Comparison of the actual and estimated (Additional file 4) costs for scenario 1 is presented in Table 4. In contrast to the workload, the total actual cost (€ 4,759) for scenario 1 was slightly higher than the estimated cost (€ 4,376). For field investigations, actual costs were almost the same as the estimated costs. The actual costs also included those of polystyrene, a mobile phone card and of propane tanks, CO2 cartridges, chains and padlocks for the MMLP traps. In addition, the kilometre rate was higher during this project (€ 3.4/km, including car rent and gasoline; € 0.3/km in ECDC guidelines). As with the workload, the opportunity to visit several PoE in one day and hence to decrease the number of kilometres was not taken into account in the estimates based on the guidelines (Additional file 5). Further, actual costs for laboratory investigations (+€ 229), communication and dissemination (+€ 166) were higher than the estimated costs. Actual costs for communication and dissemination included costs of printing and sending the report, and of train tickets for meetings. The actual costs for laboratory investigations included consumables (ethanol, plastic bags and boxes, silica gel, tubes and filters) for manipulation and storage of the mosquitoes, but not the molecular/MALDI-TOF MS identification.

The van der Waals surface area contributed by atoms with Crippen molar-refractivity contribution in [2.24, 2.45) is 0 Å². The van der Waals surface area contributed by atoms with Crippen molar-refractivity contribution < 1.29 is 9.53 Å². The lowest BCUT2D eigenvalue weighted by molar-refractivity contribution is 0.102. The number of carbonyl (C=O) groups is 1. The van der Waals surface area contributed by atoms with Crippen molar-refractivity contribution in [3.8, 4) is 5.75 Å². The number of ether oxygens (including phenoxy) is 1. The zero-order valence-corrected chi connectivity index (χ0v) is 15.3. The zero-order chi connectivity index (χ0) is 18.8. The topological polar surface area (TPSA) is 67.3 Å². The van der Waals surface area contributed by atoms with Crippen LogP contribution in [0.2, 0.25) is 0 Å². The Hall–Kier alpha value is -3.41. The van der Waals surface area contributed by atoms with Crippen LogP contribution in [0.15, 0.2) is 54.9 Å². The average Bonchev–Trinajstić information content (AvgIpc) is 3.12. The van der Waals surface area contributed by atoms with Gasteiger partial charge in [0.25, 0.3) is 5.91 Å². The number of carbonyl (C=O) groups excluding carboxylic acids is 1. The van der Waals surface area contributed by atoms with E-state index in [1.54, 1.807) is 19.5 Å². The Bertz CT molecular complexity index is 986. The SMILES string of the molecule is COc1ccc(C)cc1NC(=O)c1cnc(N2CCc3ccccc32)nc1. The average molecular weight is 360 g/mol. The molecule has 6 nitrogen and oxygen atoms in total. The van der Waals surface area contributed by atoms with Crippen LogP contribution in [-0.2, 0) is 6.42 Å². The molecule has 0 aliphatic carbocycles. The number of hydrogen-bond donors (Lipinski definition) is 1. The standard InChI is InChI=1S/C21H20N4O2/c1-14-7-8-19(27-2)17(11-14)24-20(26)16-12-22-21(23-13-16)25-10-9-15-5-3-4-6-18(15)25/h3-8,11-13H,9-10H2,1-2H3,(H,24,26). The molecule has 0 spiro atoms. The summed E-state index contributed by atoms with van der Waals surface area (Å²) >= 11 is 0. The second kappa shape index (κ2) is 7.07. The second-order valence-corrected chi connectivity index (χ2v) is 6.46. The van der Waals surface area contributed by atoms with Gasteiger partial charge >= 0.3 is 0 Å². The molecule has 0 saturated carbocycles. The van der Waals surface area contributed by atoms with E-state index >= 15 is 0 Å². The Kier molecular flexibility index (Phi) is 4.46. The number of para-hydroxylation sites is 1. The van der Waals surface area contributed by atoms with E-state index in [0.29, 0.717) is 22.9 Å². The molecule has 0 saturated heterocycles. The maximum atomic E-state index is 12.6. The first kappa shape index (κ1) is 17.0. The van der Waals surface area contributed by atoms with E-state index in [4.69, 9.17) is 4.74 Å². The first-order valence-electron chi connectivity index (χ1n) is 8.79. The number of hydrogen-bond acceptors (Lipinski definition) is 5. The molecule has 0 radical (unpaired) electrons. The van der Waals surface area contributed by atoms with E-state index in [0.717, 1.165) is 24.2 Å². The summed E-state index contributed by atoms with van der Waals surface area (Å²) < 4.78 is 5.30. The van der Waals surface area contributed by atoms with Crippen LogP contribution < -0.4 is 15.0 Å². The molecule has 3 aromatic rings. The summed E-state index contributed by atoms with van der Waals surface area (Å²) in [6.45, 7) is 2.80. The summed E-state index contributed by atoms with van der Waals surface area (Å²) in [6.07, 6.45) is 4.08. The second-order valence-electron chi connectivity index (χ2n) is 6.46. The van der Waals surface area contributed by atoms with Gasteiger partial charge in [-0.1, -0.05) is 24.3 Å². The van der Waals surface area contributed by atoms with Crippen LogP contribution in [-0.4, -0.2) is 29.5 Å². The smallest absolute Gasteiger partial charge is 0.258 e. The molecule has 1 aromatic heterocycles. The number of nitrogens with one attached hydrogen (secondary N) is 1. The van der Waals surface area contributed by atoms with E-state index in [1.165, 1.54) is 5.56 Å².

Scenario 2: surveillance at two IMS-colonised sites in Belgium
The density of ovitraps actually placed around the IMS-colonised areas was 0.08 ovitraps/15 ha in Natoye and 0.09 ovitraps/15 ha in Maasmechelen as compared to the recommended density of 1 ovitrap/15 ha. Also, the frequency of visits was lower (once a month in the present study as compared to twice a month recommended by the guidelines). On the other hand, larval sampling around the colonised area was added, although not recommended in the guidelines (see Table 1) because of the need for expertise to identify suitable breeding places and high costs in terms of workload. However, during the present study, this method was found to be essential to estimate the present spread of these IMS and the efficacy of control measures . Therefore, we suggest that the two variables ‘breeding site code’ and ‘larval habitat type’ are included in the database.
A summary of the number of samplings, total IMS specimens or positive IMS samplings per collection method for each IMS-colonised site is presented in Table 2.